Art Installation #13 – #Paris – a #daytrip to #Giverny and another visit to Monet’s true masterpiece

The first time I went to Giverny – and inside the high walls surrounding Claude Monet’s home and garden – it was May. Iris were everywhere.

They were tall and sparkling with dew in shades of mauve, purple, yellow and white. They took the lead in a joyful song of spring with lilacs and wisteria as voluptuous back up singers. My mind grabbed that purple haze of flowers and sealed it away. Irises became synonymous with Giverny for me. I never thought of how it would be the rest of the year. My recent visit was an epiphany.

April means tulips at Giverny.

The iris were only thinking about their diva-ish debut. The wisteria were wistfully waking, the lilacs were racing the apple blossoms for heightening senses with their scents-ability.

I think I’ll need to go every month of the year to truly understand the beauty of Monet’s intricate masterpiece. This visit was the fulfillment of an innocent wish made at another time and another place – far from Paris or Giverny. I’ll tell you a bit about that before I share some of the photos I took of Monet’s true masterpiece.

Mes belles amies Kim and Tandi - It's good to have friends who believe anything's possible - photo - Karen Anderson
Mes belles amies Kim and Tandi – It’s good to have friends who believe anything’s possible – photo – Karen Anderson

A few years ago, my friends Kim and Tandi came to visit and spend a weekend with me in Calgary. I toured them around.

We took the time to do things I never make time to do on my own. We took a running class, did a little shopping and tasted our way around a few neighbourhoods. We went to a big old used bookstore and each disappeared down our own row of stacks. We synchronized watches and just let the spines of the books pull us deeper into other worlds until time’s elapse pulled us back into earth’s orbit.

My path led me to a familiar place – the cookbook section. It also took me to a far away place – Claude Monet’s garden in Giverny, France. I love the power of books to transport us in space and time mentally – if not physically.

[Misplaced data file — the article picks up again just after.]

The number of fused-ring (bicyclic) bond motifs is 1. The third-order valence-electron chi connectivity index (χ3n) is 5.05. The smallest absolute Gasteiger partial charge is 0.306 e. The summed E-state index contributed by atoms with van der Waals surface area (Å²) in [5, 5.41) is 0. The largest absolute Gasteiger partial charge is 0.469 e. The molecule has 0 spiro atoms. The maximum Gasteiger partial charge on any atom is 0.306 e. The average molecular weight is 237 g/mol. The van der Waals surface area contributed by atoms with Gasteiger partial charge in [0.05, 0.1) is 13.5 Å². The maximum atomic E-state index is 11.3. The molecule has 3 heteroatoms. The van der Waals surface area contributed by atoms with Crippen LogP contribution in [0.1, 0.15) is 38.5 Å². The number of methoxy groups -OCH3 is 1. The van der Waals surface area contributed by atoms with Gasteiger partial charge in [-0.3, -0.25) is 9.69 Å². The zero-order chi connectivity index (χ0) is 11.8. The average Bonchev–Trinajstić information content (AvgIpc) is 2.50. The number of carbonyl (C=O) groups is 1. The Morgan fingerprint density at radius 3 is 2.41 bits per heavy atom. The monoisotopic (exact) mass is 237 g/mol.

I found the book in those towering stacks because I’m drawn to all things blue and yellow and so the book’s jacket popped in front of my eyes. Monet loved blue and yellow too. The interior of his home is a startling yellow, garden green and vivid blue and there – on the shelves of that bookstore – was that blue and yellow jacket of a book entitled Monet’s Table – The Cooking Journals of Claude Monet.

I picked it up. There were photos of Monet’s garden in all seasons and recipe after delicious recipe taken from Monet’s journals. All the recipes were tested and updated by none other than famous French chef Joël Robuchon. I sat and became lost in memories of my first visit to Giverny.

I bought the book and showed it to my friends. I told them about how I loved that garden and that artist’s work and way of life. We mused on how nice it would be to go there together. At the next store, my friend Kim bought a sweetly detailed spring coat and a chic little hat. She turned to Tandi and me and said, “This will be perfect for when we go to Paris.”

An email came from Kim and Tandi about six months ago. Would I join them on a dream trip to Paris this spring?

Bien sur. Yes, indeed, I would…and I did.

It’s good to send forth your dreams and desires to the universe and then forget about them. Let the universe bring them to you. How that happens will surprise and delight you.

And that’s the story of how I got to realize that May is for Iris and April is for tulips at Claude Monet’s garden in Giverny.

I’m already looking forward to visiting in the other 10 months of the year. I’ll let that dream unfold like those lazy old water lilies in Monet’s garden.

If you’d like to learn more about the history, view paintings and find current exhibitions, check out Monet on Artsy.

For now, let me take you on a walk around the garden as I saw it with my camera on this last visit. Let’s start with the tulips.

Now for a walk around the pond. It took awhile to get the photos with minimal visitors in them.

On my way back up to the house, I let the little details sink in. There are lots of little details in this place. That’s why Monet lived here so contently for 50 years.

A la prochaine. Until the next time I return to savour it all.


  1. Susanbonner

    I love those colours too and they seem to pop up in my colour schemes be it home decor or clothing…we love what we love….

  2. Tandi

    Karen, you are not only a delicious writer, you take fantastic photographs. Still Life Pond takes my breath away. Thank you for sharing, my friend.

  3. Karen Anderson

    Thanks Tandi. Monet might be a little shocked by the number of people in his garden now but it’s still a masterpiece. I’ll look forward to seeing your shots too. That’s what I love about photography – seeing what each person’s eye lands on. Hugs to you, K

Leave a Reply